I am teaching a course leading up to Tate's thesis and I told the students last week, when defining ideles, that the first topology that was put on the ideles was not so good (e.g., it was not Hausdorff; it's basically the profinite topology on the ideles, so archimedean components don't get separated well). You can find this mentioned on the second page of the memorial article *Claude Chevalley (1909–1984)* by Dieudonné and Tits in Bulletin AMS **17** (1987) (doi:10.1090/S0273-0979-1987-15509-1), where they also say that Chevalley's introduction of the ideles was "a definite improvement on earlier similar ideas of Prüfer and von Neumann, who had only embedded $K$ [the number field] into the product over the *finite* places" (emphasis theirs). [Edit: Scholl's answer says in a little more detail what Prüfer and von Neumann were doing, with references.]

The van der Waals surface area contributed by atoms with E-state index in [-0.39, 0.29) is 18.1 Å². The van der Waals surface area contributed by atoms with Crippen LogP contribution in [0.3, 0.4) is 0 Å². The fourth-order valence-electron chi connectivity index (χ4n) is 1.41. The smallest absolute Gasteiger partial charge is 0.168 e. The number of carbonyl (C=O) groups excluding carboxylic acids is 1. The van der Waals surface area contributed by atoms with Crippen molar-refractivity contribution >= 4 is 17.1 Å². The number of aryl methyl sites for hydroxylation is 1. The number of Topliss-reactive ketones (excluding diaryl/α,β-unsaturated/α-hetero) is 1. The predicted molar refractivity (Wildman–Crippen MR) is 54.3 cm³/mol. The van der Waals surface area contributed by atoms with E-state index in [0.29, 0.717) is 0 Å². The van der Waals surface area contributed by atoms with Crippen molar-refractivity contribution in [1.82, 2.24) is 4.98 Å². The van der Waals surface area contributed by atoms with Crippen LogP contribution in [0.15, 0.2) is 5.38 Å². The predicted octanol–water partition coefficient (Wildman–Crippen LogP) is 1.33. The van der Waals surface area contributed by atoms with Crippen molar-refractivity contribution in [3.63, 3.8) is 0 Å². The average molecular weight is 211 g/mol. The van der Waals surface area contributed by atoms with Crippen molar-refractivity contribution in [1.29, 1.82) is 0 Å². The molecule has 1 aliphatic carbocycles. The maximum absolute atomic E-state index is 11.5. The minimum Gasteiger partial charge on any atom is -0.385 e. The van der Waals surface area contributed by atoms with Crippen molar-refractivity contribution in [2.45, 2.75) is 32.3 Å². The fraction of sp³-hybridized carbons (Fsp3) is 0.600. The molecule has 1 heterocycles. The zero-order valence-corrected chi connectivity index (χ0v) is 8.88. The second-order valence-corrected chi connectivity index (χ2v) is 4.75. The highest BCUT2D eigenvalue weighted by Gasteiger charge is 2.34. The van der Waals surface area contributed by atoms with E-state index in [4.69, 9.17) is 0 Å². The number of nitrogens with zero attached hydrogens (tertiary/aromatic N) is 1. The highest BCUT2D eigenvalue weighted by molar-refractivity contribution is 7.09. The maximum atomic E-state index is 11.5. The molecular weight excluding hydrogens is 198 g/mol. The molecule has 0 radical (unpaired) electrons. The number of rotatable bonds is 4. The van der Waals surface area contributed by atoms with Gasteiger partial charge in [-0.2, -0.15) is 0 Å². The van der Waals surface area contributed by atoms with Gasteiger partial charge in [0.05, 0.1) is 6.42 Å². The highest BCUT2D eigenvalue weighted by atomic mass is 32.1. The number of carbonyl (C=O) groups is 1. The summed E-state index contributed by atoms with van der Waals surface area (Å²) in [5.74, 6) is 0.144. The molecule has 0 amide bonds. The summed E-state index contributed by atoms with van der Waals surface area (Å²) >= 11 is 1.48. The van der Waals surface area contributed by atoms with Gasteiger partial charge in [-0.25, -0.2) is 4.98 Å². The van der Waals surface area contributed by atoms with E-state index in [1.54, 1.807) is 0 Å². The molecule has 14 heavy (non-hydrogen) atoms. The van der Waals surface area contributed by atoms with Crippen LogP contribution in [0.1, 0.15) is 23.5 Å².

I have two questions:

1) Can anyone point to a specific article where Prüfer or von Neumann used a product over just the finite places, or at least indicate whether they were able to do anything with it?

2) Who introduced the restricted product topology on the ideles? (In Chevalley's 1940 paper deriving global class field theory using the ideles and not using complex analysis, Chevalley uses a different topology, as I mentioned above.) I would've guessed it was Weil, but BCnrd told me that he heard it was due to von Neumann. Any answer with some kind of evidence for it is appreciated.

Edit: For those wondering why the usual notation for the ideles is $J_K$ and not $I_K$, the use of $J_K$ goes right back to Chevalley's papers introducing ideles. (One may imagine $I_K$ could have been taken already for something related to ideals, but in any event it's worth noting the use of "$J$" wasn't some later development in the subject.)

le groupe des idèles de$k$; c'est un groupe abélien séparé, localement compact. $\endgroup$